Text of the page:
Agents of SHIELD: Impressions and Again with the Science

Agents of SHIELD gives me a lot of fodder to talk about bad representation of scientists in media. But, I also want to talk about my impressions of the show itself. So in an effort to keep this show from overtaking my blog, I’m combining the two.

Part I is my review, Part II is bad representations of science.

Part I:

I expected the first season to be uneven, because even though Joss Whedon ends up putting these amazing works together, that’s just how his first seasons go. Still, even though I expected this, I couldn’t help but hope.

So far it’s a pretty standard show. They’re trying to get to some interesting character stuff, but I can’t help feeling that it’s a little bit rushed. That said, there have been a few cool moments, and the acting is absolutely fantastic. So I’m still waiting for this show to hit its stride.

Of course, I’m going to be watching every single episode for as long as it continues, and I will genuinely believe that a moment of sheer genius is just around the corner all the way.

Next, a few gif-highlighted moments worth commenting on:

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I actually think this theory is plausible. Coulson has been acting like a crazy person, and again, only Nick Fury would have what it takes to put this man in charge of a team. If episode two demonstrated anything, it was that this team was not ready for something to go wrong on this mission. No, Coulson, they didn’t get out of it because they’re that good. They were lucky the week’s baddies captured everyone instead of killing someone–like Melinda May, who they already knew was dangerous.

Can this team become a force to be reckoned with? Sure, it’s possible. They’re on their way. Still, at this stage, would anyone who wasn’t a lunatic take them on a potentially dangerous mission without any back up? I like the show, and I like the team. But Coulson either isn’t that good at his job (I imagine this leadership thing is new for him) or yes, he’s having a midlife/post-death crisis.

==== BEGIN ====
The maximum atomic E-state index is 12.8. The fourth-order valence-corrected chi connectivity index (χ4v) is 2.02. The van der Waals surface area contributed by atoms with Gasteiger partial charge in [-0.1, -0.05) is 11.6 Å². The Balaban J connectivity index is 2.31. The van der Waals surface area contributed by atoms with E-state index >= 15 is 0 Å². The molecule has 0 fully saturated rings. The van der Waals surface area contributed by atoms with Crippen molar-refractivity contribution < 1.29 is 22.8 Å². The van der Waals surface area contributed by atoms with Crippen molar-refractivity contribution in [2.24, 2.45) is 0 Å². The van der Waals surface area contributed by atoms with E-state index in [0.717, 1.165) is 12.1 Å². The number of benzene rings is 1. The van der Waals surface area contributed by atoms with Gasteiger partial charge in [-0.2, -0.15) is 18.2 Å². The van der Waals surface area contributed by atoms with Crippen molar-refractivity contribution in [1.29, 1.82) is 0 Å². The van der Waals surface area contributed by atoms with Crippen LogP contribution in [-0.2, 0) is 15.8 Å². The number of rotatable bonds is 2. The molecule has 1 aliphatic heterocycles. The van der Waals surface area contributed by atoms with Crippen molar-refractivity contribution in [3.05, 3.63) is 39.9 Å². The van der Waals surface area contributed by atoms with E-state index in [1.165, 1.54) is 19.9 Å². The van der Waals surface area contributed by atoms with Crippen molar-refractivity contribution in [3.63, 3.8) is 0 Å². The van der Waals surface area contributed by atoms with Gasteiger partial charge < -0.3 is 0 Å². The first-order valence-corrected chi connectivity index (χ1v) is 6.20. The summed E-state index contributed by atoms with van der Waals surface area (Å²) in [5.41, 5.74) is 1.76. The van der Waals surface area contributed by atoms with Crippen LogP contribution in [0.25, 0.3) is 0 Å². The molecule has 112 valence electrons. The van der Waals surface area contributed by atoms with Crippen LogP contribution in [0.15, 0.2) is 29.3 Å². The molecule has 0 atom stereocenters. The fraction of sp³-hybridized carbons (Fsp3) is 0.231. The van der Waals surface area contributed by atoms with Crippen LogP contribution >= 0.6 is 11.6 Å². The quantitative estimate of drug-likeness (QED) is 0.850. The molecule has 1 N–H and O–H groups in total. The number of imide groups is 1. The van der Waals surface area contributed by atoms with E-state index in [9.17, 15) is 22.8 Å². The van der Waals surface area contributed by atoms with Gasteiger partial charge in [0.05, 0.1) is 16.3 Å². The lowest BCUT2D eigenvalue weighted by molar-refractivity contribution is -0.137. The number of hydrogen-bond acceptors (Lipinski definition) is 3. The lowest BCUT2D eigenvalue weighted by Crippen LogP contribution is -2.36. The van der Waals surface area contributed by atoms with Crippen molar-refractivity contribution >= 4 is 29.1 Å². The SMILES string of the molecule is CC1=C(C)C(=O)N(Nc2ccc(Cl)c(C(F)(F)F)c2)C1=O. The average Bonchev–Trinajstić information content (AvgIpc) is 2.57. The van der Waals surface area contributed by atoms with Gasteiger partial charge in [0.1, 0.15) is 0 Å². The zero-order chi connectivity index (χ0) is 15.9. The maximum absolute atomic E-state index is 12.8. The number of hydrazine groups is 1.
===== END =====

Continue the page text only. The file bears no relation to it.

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Okay, I actually thought this scene was really funny. But at the same time, it highlights something that I’m glad is pointed out is actually pointed out–you take a random person off the street, and they shouldn’t be able to transition to killing someone quickly. A lot of media doesn’t treat taking someone’s life as a big deal, when it kind of is. Skye’s obviously thought about it already, which is why she doesn’t even hesitate to run away instead. Just don’t ask me how she knew the pool was there.

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This one of the few scenes I liked without any caveats from the last episode. It’s nice to see the shady side of SHIELD pointed out like this (especially since Coulson doesn’t deny any of it).

They did miss the chance to point out how the hacker antagonist sold out his own principles–here he was arguing against SHIELD’s invasion of privacy, and then he took the same information SHIELD had no right to have, and distributed it even wider. Good job, dude.

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Ah, Fitz’s total innocent lack of understanding and Simmons’ empathic explanations. It was totally adorable. Both characters came out positively here–Fitz wasn’t angry, he just couldn’t understand how Skye’s history might factor into their present. And Simmons was really sensitive and thoughtful when it came to thinking about the situation from Skye’s perspective. It was a great scene.

Part II:

I don’t really judge the science fiction-y things in shows like this, precisely because it’s supposed to be science fiction. (Girl Genius has tons of science fiction-y stuff too and it never annoys me the way that SHIELD does.) What I’m concerned with is more general, like the portrayal of scientists or science in general.

On the plus side, at least scientists are being portrayed as having varying personalities. But by having them science-talk all over the place, the show is just opening itself up to inaccuracies.

I think I’ve put my finger on the number one most implausible thing about FitzSimmons as scientists:

They never ask any questions.

Seriously, they should be asking questions all the time. That’s what thinking is about. What if this? What if that? I don’t understand that, explain it to me.

Instead, they just rattle off facts. All the time. It’s like the sum of human knowledge has been injected into their brains.

And even worse, this happened:

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Yes, FitzSimmons apparently understand Skye’s hacking now.

Really.

Well, this pretty much blows my Simmons-is-also-a-physicist theory out of the water. But I have a new one, one that’s more plausible than anything else I’ve come up with before.

They’re cyborgs. They have cyberbrains.

It’s perfect. Their minds just hook up to the internet and instantaneously access information. They present everything as facts because they don’t have time to develop an understanding of the complexities of the problem–essentially, they function by compiling information.

To clarify–I love FitzSimmons as characters, but this isn’t a great portrayal of scientists.

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